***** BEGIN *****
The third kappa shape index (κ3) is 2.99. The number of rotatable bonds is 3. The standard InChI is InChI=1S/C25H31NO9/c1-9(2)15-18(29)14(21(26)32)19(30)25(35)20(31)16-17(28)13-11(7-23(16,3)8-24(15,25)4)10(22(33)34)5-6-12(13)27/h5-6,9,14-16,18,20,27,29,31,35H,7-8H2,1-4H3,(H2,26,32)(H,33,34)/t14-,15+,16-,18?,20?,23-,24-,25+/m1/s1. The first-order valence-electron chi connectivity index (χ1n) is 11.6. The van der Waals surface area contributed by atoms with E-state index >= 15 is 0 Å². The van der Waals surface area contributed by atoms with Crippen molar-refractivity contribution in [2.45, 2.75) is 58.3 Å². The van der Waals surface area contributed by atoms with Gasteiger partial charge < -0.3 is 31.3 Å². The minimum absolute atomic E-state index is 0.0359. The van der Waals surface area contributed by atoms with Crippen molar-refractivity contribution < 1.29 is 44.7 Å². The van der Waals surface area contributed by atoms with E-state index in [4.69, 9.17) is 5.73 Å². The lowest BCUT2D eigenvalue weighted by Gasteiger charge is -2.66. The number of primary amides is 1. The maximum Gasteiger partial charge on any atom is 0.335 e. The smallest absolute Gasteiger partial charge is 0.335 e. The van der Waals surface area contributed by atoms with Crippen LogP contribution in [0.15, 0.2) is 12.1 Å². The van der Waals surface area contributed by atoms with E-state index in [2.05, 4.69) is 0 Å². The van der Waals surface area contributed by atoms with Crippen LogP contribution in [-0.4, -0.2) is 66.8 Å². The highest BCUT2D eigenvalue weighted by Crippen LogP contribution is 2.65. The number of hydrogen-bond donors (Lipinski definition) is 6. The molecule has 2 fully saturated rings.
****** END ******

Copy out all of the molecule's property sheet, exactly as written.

The third kappa shape index (κ3) is 2.99. The number of rotatable bonds is 3. The standard InChI is InChI=1S/C25H31NO9/c1-9(2)15-18(29)14(21(26)32)19(30)25(35)20(31)16-17(28)13-11(7-23(16,3)8-24(15,25)4)10(22(33)34)5-6-12(13)27/h5-6,9,14-16,18,20,27,29,31,35H,7-8H2,1-4H3,(H2,26,32)(H,33,34)/t14-,15+,16-,18?,20?,23-,24-,25+/m1/s1. The first-order valence-electron chi connectivity index (χ1n) is 11.6. The van der Waals surface area contributed by atoms with E-state index >= 15 is 0 Å². The van der Waals surface area contributed by atoms with Crippen molar-refractivity contribution in [2.45, 2.75) is 58.3 Å². The van der Waals surface area contributed by atoms with Gasteiger partial charge < -0.3 is 31.3 Å². The minimum absolute atomic E-state index is 0.0359. The van der Waals surface area contributed by atoms with Crippen molar-refractivity contribution < 1.29 is 44.7 Å². The van der Waals surface area contributed by atoms with E-state index in [4.69, 9.17) is 5.73 Å². The lowest BCUT2D eigenvalue weighted by Gasteiger charge is -2.66. The number of primary amides is 1. The maximum Gasteiger partial charge on any atom is 0.335 e. The smallest absolute Gasteiger partial charge is 0.335 e. The van der Waals surface area contributed by atoms with Crippen LogP contribution in [0.15, 0.2) is 12.1 Å². The van der Waals surface area contributed by atoms with E-state index in [2.05, 4.69) is 0 Å². The van der Waals surface area contributed by atoms with Crippen LogP contribution in [-0.4, -0.2) is 66.8 Å². The highest BCUT2D eigenvalue weighted by Crippen LogP contribution is 2.65. The number of hydrogen-bond donors (Lipinski definition) is 6. The molecule has 2 fully saturated rings.